Their spectacular movements reminded me of youngsters at the playground – enjoying the so-called ‘monkey bars. ’ (the name seemed so much more appropriate after having witnessed this event – but these monkeys were faster and more graceful).
Spider monkeys are brown or black in color, and they’re longer and slenderer than howlers (and don’t look as ferocious).
White-faced (or Capuchin) monkeys are found in diverse habitats, ranging from Costa Rica’s high-altitude cloud forests of the central region to the lowland mangroves of the Osa Peninsula.
I found lots of them once I arrived on Costa Rica’s Pacific Ocean side and, specifically, in Manuel Antonio National Park.
This magnificent park is the country’s most popular, and it’s a great place to go to enjoy the incredible beaches (whether you prefer swimming, snorkeling, or simply sunbathing) – and to witness the ‘shenanigans’ of the white-faced monkeys.
These mischievous creatures seem to be all over the place here – and they’re not particularly shy or intimidated. If you want to get some photos of ‘the cute monkeys’ on your Costa Rican vacation, then this is the place to go.
These agile, medium-sized monkeys make exceptionally good use of their tails – and I saw many of them simply hang from tree branches by their long, prehensile tails.
However, they don’t tend to ‘pose’ for long, for they like to dart about from place to place – and I discovered that they would frolic about, moving from limb to limb, and from tree to ground.
It was almost like a frenzied game of ‘touch tag’, with the monkeys chasing one another and frolicking about – with little concern for the nearby humans that were gaping at them.
Many people were enjoying the spectacular beauty of the beach itself, but I just couldn’t get enough of watching these monkeys.
They were incredible to observe in action. I saw one monkey eye a basket that had been placed on the ground by a woman, just about at the point where the beach and the forest meet – and then this brazen little beast jumped down onto the ground, grabbed an apple out of the basket, and quickly retreated back up to the safety of the tree branches.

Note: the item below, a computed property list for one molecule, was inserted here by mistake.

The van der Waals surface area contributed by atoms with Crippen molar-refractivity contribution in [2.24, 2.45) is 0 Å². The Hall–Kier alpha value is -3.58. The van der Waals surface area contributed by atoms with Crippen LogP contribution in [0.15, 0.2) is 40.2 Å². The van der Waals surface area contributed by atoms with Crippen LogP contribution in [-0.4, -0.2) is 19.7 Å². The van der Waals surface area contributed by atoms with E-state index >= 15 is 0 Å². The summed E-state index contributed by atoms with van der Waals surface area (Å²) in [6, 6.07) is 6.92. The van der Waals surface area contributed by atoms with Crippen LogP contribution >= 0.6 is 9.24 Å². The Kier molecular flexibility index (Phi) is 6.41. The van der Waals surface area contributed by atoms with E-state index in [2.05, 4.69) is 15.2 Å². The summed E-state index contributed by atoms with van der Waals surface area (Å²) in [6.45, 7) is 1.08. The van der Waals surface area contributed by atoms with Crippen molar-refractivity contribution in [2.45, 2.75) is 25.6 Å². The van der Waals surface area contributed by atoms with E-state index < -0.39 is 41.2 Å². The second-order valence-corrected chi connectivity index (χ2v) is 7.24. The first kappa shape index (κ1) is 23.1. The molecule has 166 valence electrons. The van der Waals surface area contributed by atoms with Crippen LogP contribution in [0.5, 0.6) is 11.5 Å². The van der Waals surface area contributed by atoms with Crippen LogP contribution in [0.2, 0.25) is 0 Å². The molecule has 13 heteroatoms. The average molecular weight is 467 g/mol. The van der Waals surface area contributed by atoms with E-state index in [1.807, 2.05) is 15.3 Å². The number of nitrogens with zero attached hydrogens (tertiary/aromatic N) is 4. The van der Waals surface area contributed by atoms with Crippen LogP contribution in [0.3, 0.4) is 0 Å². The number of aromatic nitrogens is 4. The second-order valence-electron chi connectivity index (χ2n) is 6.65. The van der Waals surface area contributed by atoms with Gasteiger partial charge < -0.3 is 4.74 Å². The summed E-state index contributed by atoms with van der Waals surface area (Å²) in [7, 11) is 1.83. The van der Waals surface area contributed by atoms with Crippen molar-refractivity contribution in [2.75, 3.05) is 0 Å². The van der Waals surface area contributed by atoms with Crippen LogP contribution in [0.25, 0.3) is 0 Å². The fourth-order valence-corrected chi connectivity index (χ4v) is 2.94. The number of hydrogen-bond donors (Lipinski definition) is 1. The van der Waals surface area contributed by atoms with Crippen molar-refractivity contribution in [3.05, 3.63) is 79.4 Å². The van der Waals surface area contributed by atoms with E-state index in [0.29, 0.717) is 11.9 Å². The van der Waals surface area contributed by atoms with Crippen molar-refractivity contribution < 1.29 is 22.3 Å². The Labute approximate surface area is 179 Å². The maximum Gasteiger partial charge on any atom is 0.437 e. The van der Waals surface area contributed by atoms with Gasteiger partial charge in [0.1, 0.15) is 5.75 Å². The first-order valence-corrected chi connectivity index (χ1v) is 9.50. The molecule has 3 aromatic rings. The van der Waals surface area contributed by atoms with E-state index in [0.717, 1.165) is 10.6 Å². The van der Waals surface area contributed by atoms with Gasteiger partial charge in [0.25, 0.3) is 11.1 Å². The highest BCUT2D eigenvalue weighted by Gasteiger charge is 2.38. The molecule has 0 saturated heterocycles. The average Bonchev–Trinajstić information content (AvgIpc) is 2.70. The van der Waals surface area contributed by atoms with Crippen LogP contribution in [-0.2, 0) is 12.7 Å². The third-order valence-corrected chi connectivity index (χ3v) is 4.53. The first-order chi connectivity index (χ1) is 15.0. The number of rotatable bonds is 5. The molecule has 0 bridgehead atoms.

I then watched this little ‘thief’ brazenly consume that apple. Later, I also witnessed another monkey consuming someone’s piece of watermelon.
Although this ‘thievery’ is very cute to watch, I found out that these white-faced monkeys are becoming very dependent on the fruit and junk-food feedings of the tourists in the park – and this is becoming a serious problem.
These wild monkeys are meant to fend for themselves, not be ‘served’ their meals on a platter by tourists.
Therefore, there are signs posted in the park: “Do Not Feed the Monkeys” (and people have been fined and requested to leave the park for breaking this rule.).
These monkeys should be left to feed and look after themselves, and there is a real concern that they will become too ‘civilized’ and lose their fear of humans, as has happened with some black bears in certain North American parks.).
These small, brown monkeys have very long tails, white ears, white chests, and dark eyes that are surrounded by large white rings.
They are the rarest and most endangered of Costa Rica’s monkeys – and are only found in Manuel Antonio National Park and along the Osa Peninsula.
They love their fruit – and are often seen eating bananas, etc. near the many resort hotels that have sprung up in this ‘touristy’ area.
These active, restless creatures seem, for me, to best fit the stereotype of ‘acting like a monkey’, for they’re rather hyperactive – and mischievous.
They don’t seem to want to remain in one place very long, and they tend to travel together in large groups (they’re the ‘party animals,’ so-to-speak). Indeed, I found that Costa Rica was an amazing destination for ‘Monkeying Around’.
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Author bio: John M. Smith